Aside from the effect MBP has on the child or animal, its effect on the medical staff can be devastating. This occurs because those displaying the condition, albeit possibly subconsciously, use their awareness of medical hubris regarding knowledge, technology, and skill to manipulate clinicians trained to believe they are in control of the situation. The moment Dr. Haggarty realizes that her ideal client has not been truthful regarding the animal’s history, clinical signs, and treatment, she feels totally betrayed, like “a trained monkey in a circus,” as she put it. In that instant she realizes that all of her knowledge and skill, all of her state-of-the-art technology, all of her lofty goals of relieving animal suffering for highly appreciative clients rest on a foundation of trust. If she cannot trust the client to tell her the truth about the animal’s condition, if she cannot trust that person to have treated the animal as directed when that person claims to have done so, all her training and technology become irrelevant. And if she cannot trust this seemingly perfect client to tell her the truth, how can she possibly trust any others?
In human medicine, MBP is classified as a form of abuse and diagnosed in 2 ways: by hospitalizing the child and using hidden cameras to observe parental interaction, or observing the recovery of the child when taken away from the parent. However, little is know about the psychodynamics of the condition, because those affected often vehemently deny any accusation, even when presented with proof. Additionally, most also resist or refuse any therapy.
For as much as any practitioner will cringe at the idea of being sucked into such a malignant client-clinician vortex, it is also readily apparent that there are problems with both the definition of this condition and its diagnosis. Obviously, even if veterinarians suspected a client of such deception, few have the wherewithal to orchestrate hidden camera monitoring. Even if they did, the legal implications of this could be quite complex. Furthermore, one insinuation, let alone accusation, that a client might be deliberately undermining his/her animal’s well-being could destroy a practitioner’s reputation. Even in the case where the clinician feels reasonably certain that the client is actually abusing an animal in this way, barring the existence of concrete evidence, it makes sense to seek legal advice before making any accusations. Also, MBP should not be used as a diagnostic dumping ground for all patients that never get better. Currently, there is no shortage of chronic, immune-mediated problems in animals, the signs of which will wax and wane in spite of the most conscientious treatment by the most truthful and truly dedicated client.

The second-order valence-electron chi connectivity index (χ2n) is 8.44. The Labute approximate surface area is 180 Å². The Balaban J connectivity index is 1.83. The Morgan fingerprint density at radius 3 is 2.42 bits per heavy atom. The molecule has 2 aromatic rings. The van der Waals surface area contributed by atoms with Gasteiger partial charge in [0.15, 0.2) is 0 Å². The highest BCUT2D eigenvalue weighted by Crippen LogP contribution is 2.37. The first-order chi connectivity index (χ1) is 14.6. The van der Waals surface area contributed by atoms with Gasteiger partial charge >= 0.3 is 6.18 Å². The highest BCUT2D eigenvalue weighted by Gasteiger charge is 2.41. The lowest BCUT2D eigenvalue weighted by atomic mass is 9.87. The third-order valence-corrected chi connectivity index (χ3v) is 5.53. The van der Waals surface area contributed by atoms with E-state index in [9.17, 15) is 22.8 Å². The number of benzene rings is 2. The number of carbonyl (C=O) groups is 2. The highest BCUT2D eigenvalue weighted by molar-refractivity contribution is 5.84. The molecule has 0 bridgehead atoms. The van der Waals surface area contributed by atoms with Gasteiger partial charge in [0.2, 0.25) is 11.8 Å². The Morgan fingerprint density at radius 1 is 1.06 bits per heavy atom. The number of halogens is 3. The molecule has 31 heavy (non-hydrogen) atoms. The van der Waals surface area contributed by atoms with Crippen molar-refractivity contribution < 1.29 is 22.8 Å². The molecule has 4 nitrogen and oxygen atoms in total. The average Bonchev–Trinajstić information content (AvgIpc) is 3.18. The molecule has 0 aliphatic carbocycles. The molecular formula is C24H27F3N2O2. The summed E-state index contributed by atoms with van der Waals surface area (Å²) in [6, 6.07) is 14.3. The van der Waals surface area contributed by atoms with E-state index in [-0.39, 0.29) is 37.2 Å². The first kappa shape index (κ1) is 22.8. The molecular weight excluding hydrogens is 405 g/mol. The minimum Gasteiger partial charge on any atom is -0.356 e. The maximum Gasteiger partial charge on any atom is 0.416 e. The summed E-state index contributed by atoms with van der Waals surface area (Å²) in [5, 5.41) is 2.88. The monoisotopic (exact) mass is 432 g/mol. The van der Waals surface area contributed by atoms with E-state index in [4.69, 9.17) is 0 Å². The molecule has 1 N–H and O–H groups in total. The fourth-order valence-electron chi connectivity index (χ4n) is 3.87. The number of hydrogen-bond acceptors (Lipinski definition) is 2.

Given the small amount of information regarding this form of abuse in children and the even lesser amount regarding it in veterinary practice, as well as the confusion generated by all those legitimate chronic and recurring problems, prevention once again should be the focus. In spite of its rareness, MBP serves as a valid reminder of the need to maintain balance in all client interactions and relationships. Surely nobody questions that a supportive veterinarian and veterinary staff are crucial to owner compliance and animal recovery. However, that support should reflect a professional standard to which all clients and animals are entitled.
Does this mean that strict objectivity must be maintained when interacting with clients? Not at all. Nobody wants his/her animal treated by a “robodoc.” Although Dr. Haggarty might turn off any potential Ms. Safers with such a cool, detached demeanor, she runs the risk of alienating a much larger population of quality clients.
On the other hand, most people do want their animal treated by someone they perceive as a professional, so that elusive quality known as professionalism, and the equally elusive presence that goes with it, is the best protection practitioners can have from a whole host of problematic client-animal interactions. Unfortunately, some practitioners mistakenly believe that professionalism simply reflects a certain scientific and medical competency and ignore the powerful role that presence plays in the process. This is understandable because, although most people recognize when another person has presence, they can’t define exactly what it is. It is also sometimes especially difficult for new practitioners to summon it, because presence is also a function of experiences, both good and bad.
However, while specific definitions of presence may evade us, 2 qualities exist in those who have it. The first is that these practitioners generate an aura of genuine caring for their patients and clients. The second is that they simultaneously also create just enough space between themselves and the animal and client to maintain their integrity and objectivity under the most emotionally challenging and seductive circumstances. A worthy standard for any client-practitioner interaction.